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Thomas Chirnside (1815–1887)

by J. Ann Hone

This article was published:

This is a shared entry with Andrew Spencer Chirnside

Thomas Chirnside (1815-1887), and Andrew Spencer Chirnside (1818-1890), pastoralists, were born in Cockburnspath, East Lothian, Scotland, sons of Robert Chirnside, farmer, and his wife Mary, née Fair. Thomas sailed from Liverpool in the Bardaster, arrived at Adelaide in January 1839 and went on to Sydney in March. By April he had bought sheep on the Murrumbidgee, but because of the drought he left them there and went to Melbourne where he joined his brother Andrew who had arrived later in 1839. Together they went north, bought cattle and overlanded them to Adelaide. By way of Hobart Town they returned to Sydney, found the country improved by rain and took their sheep to the Port Phillip District. By May 1840 they had reached the Loddon and taken up a run which they sold early in 1842 and in April established a station at Mount William in the Grampians. Later that year Thomas acquired a station on the Wannon and was the first in that district to employ Aboriginals as station hands. In 1843 the brothers bought Mokanger station and during the next few years acquired a chain of runs in the Western District including Victoria Lagoon in the Grampians, Kenilworth South, Wardy Yallock, Curnong and Carranballac. In 1846 they formed a station under occupation licence forty miles (64 km) east of Guichen Bay, South Australia, but the venture was not successful. Just before the gold rushes the brothers began acquiring land at Wyndham (Werribee). There Thomas settled, later building a bluestone mansion and gaining a freehold of 80,000 acres (32,375 ha). Andrew made his base on 50,000 acres (20,235 ha) at Carranballac, near Skipton; he also owned the 38,900-acre (15,742 ha) Mount Elephant station; his son later acquired 23,800 acres (9632 ha) of Koort-Koort-nong, near Camperdown. In the 1870s he and his family moved to Wyndham to live with Thomas.

To Thomas, Port Phillip was the Eden of all the colonies and he found the people in the Western District 'thoughtful for the future, industrious and persevering, willing to put their shoulder to the wheel and overcome all difficulties'. At Wyndham Thomas bred Herefords and imported bloodstock: one shipment brought him thirty high-class brood mares and stallions. He was an excellent judge of horses and a great sportsman, one of his axioms being that a man could not be thoroughly healthy unless he rode fast and straight to hounds. He imported foxes, hares, pheasants and partridges, and his red deer from England formed the nucleus of the herd of the Anakies and You Yangs.

A burly man and something of a despot with a rough tongue and manner when crossed, Thomas had a kind heart. Strictly Sabbatarian, he would allow no work on his properties on Sundays. He donated an acre (0.4 ha) of land and £100 for the first church in Werribee. In 1883 he was largely responsible for inviting Rev. William White from Scotland to take charge of St Thomas's Presbyterian Church. On 5 February 1884 Thomas laid the foundation stone of the second Presbyterian Church in Werribee. Earlier he and Andrew gave £1000 to Ormond College, University of Melbourne.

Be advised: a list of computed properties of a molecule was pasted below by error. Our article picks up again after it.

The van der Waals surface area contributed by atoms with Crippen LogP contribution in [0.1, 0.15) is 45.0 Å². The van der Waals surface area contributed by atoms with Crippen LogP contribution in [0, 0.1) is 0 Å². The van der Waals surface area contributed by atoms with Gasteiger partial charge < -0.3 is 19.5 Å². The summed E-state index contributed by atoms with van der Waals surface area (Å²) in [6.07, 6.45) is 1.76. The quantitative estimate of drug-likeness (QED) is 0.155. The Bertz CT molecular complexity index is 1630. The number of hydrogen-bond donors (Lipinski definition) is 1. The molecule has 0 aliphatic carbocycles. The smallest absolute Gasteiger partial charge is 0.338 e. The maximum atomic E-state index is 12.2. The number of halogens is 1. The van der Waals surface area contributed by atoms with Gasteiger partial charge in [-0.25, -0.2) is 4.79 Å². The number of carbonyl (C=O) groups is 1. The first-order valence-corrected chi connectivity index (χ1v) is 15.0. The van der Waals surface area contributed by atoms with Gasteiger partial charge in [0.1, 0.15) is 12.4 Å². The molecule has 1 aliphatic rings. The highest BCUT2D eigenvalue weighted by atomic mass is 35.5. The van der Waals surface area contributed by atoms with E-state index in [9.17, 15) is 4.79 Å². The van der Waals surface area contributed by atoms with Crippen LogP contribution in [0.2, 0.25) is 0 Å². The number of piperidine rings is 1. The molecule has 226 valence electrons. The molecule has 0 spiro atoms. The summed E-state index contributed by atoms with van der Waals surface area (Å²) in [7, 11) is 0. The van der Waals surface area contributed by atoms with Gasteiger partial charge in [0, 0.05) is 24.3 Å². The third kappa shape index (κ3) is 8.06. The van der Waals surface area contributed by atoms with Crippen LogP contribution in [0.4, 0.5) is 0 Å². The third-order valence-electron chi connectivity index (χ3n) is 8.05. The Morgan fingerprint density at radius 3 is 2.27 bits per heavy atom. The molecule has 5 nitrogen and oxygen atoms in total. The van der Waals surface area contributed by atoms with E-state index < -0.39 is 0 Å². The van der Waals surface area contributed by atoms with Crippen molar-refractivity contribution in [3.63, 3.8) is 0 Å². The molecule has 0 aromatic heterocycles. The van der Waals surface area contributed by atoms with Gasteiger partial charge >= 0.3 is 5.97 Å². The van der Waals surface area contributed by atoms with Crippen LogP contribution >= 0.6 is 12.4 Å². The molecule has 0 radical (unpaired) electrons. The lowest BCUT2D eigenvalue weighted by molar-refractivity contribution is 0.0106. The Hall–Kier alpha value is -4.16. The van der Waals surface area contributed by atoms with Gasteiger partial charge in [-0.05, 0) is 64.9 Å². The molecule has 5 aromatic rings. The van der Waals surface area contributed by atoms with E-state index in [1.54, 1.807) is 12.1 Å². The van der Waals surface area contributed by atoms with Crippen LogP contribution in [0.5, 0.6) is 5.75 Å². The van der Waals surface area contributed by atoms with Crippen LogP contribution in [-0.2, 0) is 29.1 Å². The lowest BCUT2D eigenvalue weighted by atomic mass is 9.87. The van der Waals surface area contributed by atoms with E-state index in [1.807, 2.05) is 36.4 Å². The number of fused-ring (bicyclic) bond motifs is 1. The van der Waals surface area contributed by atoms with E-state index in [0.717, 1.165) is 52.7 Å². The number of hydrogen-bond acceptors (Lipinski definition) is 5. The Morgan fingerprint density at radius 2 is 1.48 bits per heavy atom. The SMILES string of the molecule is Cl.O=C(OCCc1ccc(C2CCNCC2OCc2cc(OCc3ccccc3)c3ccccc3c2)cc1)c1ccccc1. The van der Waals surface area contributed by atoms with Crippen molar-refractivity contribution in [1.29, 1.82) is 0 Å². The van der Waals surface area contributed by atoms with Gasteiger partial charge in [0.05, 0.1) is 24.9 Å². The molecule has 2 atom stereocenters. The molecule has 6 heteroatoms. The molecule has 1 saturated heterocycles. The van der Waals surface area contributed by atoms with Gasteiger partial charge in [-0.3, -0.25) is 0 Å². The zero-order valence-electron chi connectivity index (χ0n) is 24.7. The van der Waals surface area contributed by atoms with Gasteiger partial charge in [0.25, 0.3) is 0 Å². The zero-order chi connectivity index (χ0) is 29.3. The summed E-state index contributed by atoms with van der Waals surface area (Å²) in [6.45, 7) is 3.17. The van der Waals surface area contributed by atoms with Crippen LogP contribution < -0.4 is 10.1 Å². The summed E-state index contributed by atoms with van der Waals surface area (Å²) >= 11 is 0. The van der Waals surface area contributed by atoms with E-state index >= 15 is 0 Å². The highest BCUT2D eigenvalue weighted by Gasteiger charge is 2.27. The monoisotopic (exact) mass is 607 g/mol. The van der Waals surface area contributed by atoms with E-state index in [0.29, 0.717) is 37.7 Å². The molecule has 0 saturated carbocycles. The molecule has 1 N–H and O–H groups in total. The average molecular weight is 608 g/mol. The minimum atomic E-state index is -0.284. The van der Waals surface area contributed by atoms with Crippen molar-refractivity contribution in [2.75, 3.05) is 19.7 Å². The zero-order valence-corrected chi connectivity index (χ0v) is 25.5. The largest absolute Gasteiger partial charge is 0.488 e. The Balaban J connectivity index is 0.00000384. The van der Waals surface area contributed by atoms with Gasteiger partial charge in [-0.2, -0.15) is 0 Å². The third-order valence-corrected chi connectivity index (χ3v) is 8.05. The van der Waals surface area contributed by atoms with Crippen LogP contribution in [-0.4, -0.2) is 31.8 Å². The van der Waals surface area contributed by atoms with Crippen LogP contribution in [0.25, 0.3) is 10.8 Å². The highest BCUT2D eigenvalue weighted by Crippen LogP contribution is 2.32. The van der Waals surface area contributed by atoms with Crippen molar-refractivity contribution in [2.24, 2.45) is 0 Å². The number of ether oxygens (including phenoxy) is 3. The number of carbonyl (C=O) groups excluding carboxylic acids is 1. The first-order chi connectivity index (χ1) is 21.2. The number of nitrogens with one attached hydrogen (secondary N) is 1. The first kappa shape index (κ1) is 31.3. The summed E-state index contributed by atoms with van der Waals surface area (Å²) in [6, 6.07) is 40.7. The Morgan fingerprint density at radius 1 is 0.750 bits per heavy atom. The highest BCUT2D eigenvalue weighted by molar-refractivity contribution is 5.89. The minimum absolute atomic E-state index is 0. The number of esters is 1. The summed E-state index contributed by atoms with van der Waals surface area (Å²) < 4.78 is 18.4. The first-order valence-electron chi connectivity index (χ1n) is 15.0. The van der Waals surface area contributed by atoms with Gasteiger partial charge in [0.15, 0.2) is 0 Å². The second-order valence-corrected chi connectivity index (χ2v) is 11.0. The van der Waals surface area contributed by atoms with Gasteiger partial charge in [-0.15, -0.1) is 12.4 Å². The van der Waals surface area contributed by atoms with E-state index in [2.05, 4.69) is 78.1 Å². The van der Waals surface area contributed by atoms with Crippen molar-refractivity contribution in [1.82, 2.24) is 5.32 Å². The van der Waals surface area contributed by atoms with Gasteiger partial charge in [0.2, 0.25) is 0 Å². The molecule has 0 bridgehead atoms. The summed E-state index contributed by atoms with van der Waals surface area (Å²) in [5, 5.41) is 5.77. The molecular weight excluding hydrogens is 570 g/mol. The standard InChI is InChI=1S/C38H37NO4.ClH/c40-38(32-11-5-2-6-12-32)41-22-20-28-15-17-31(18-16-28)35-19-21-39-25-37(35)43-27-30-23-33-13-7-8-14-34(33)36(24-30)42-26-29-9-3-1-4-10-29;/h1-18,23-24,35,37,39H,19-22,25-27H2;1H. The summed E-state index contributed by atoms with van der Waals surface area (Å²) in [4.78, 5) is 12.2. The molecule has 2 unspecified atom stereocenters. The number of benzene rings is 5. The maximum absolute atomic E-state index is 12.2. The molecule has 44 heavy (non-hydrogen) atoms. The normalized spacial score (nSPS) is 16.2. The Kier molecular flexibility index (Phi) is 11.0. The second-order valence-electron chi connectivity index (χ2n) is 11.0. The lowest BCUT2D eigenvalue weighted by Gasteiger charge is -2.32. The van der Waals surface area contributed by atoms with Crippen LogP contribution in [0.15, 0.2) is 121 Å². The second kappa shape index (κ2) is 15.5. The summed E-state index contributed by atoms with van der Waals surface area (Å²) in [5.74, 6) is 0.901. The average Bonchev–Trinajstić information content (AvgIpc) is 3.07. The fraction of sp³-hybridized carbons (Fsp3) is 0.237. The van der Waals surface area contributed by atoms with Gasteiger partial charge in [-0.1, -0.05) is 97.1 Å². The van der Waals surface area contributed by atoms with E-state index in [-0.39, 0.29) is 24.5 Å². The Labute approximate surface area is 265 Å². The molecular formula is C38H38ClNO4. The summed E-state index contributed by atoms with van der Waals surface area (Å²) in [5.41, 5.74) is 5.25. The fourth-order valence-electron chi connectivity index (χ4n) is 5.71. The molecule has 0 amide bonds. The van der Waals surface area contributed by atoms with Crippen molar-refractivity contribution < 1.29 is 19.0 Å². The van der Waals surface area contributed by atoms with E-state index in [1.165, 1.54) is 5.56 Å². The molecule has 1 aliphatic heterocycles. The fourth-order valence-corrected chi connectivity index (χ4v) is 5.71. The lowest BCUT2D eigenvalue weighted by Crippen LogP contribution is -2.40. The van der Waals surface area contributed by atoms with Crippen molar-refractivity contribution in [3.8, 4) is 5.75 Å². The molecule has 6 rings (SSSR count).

In the 1840s Thomas Chirnside was a member of the Geelong and Portland Bay Immigration Society Committee. In 1860-63 he was a director of the National Bank of Australasia. However, he was mostly busy with pastoral activities and with the manorial responsibilities that the Chirnsides felt to be theirs. These included entertaining the shire ratepayers and their families; on such occasions a picnic with games, bands and dancing for a thousand people was not unusual, and Thomas's appearance on his familiar horse would be greeted by resounding cheers.

Andrew Chirnside was also extremely fond of horse-racing. He was founder and president of the Wyndham Racing Club, and steward of the Geelong Racing Club. He won the Melbourne Cup in 1874 with Haricot, the Newmarket and Midsummer Handicaps in 1876 with Sultan, the Geelong Gold Cup in 1880 with Zambesi, and the A.J.C. Championship in 1881 with Spinningdale. He was also a patron of coursing. In 1874 he was elected a trustee of Presbyterian church property and in 1886 a trustee of the Mechanics' Institute and Free Library. For many years he presided over the Wyndham Shire Council but took little other part in public affairs. In 1889 he created a half-battery of horse artillery, equipped and maintained at his expense and commanded by his son, John Percy.

From 1884 Thomas Chirnside was plagued by sickness and he became morbidly depressed. A bachelor, he had transferred most of his estate to his brother and nephews but, believing himself bankrupt, shot himself on 25 June 1887, leaving an estate valued at £104,596. Andrew was left in possession of Werribee Park but died on 30 April 1890, survived by his wife Mary, née Begbie, four sons and two daughters.

Select Bibliography

  • A. Sutherland et al, Victoria and its Metropolis, vol 2 (Melb, 1888)
  • T. F. Bride (ed), Letters from Victorian Pioneers (Melb, 1898)
  • M. L. Kiddle, Men of Yesterday (Melb, 1961)
  • Australasian Sketcher, 11 Feb 1882
  • Age (Melbourne), 1 May 1890
  • Argus (Melbourne), 1 May 1890
  • Werribee Shire Banner, Mar-Apr 1962.

Citation details

J. Ann Hone, 'Chirnside, Thomas (1815–1887)', Australian Dictionary of Biography, National Centre of Biography, Australian National University,, published first in hardcopy 1969, accessed online 21 June 2024.

This article was published in hardcopy in Australian Dictionary of Biography, Volume 3, (Melbourne University Press), 1969

View the front pages for Volume 3

© Copyright Australian Dictionary of Biography, 2006-2024

Life Summary [details]


Cockburnspath, East Lothian, Scotland


25 June, 1887 (aged ~ 72)
Victoria, Australia

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